Olema Farm House Restaurant & Bar, 10005 State Highway 1, Olema, CA; 415/663-1264 or . Fried prawns, creamy clam chowder, and enormous barbecued oysters. (2002)

Phil's Fish Market and Eatery, 7600 Sandholdt Rd., Moss Landing, CA; 831/633-2152 or . Moved to a new building since our review, but still serves the same great cioppino. (update from 1997)

Pier 23 Café, Pier 23, On the Embarcadero, San Francisco, CA; 415/362-5125 or . In a party-hearty atmosphere, the crab cocktail gets down to basics: crabmeat accompanied only by hot sauce. Steamed mussels pair well with Anchor Steam beer. (2005)

PPQ Dungeness Island, 2332 Clement St., San Francisco, CA; 415/386-8266 or . The real deal is dinner for two ($46.95), which includes whole-roasted Dungeness crab in a delicious garlic broth, equally tantalizing garlic noodles, fresh cabbage and chicken salad, and deep-fried banana dessert. (2006)

Princeton Seafood Company, 50 Capistrano Rd., Half Moon Bay, CA; 650/726-2722 or . This restaurant/market is justifiably proud of its "award-winning" clam chowder and ought to boast about the fish and chips as well. (2004)

Quinn's Lighthouse Restaurant & Pub, 1951 Embarcadero Cove, Oakland, CA; 510/536-2050 or . Former lighthouse building. Elegant dining downstairs. Upstairs has the same excellent seafood, a boisterously casual atmosphere, and sea chanteys on Thursdays. (2000)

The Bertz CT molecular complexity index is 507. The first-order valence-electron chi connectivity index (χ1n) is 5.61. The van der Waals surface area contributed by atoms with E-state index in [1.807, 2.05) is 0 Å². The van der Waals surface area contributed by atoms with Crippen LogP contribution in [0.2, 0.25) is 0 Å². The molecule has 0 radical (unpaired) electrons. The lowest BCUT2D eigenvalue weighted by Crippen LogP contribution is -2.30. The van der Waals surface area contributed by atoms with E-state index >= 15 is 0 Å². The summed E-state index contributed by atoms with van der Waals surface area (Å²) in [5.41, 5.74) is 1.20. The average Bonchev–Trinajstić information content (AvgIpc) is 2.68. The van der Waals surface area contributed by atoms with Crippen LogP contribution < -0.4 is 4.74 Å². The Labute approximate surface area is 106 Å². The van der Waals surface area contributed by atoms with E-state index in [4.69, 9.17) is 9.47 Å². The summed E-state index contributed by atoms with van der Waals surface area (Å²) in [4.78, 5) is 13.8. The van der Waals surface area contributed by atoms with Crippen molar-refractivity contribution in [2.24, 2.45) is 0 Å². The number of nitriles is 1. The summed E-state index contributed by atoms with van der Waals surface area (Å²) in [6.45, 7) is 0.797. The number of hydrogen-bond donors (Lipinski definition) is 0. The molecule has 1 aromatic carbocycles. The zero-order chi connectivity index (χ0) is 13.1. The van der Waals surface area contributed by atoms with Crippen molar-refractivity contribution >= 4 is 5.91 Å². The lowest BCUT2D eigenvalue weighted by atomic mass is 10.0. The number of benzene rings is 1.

The Ramp, 855 China Basin St., San Francisco, CA; 415/621-2378. No longer the bait and hot-dog shop it was years ago, The Ramp will dish up hot clam chowder for those foggy days, some fried Alaskan pollack and chips, and an array of salads starring tiny bay shrimp. (2004)

Seabreeze Market & Deli, 598 University Ave., Berkeley, CA; 510/486-8119. A deli/seafood shop/snack bar/produce market/smoothie stand made from shipping containers, believe it or not; good fish sandwiches. (2003)

Sharon's by the Sea, 32096 N. Harbor Dr., Fort Bragg, CA; 707/962-0680 or . Sharon's surprises with its large wine list and filling seafood salads. Try the crab Louie, a seemingly bottomless bowl of asparagus spears, tomatoes, and cucumbers topped with mounds of sweet crab. (2005)

Sushi Sam's Edomata, 218 E. Third Ave., San Mateo, CA; 650/344-0888 or . Surprisingly innovative nigiri (raw fish pressed onto a pad of rice) lies just a half-hour south of San Francisco. Grab a seat at the sushi bar and request the chef's choice. (2005)

Swan Oyster Depot, 1517 Polk St., San Francisco, CA; 415/673-1101. A tiny place with a wide variety of great seafood and the nicest proprietors (the Sancimino brothers) anywhere. (2001)

Tony's Seafood Restaurant, 18863 Highway 1, Marshall, CA; 415/663-1107. Legendary barbecued oysters and fresh-caught fish. (1999)

Yankee Pier, 286 Magnolia Ave., Larkspur, CA; 415/924-7676 or . Don't miss the signature lobster roll or the fabulous New England clam chowder. The crab Louie is unforgettable. Monday nights feature all-you-can-eat fish-and-chips. (2004)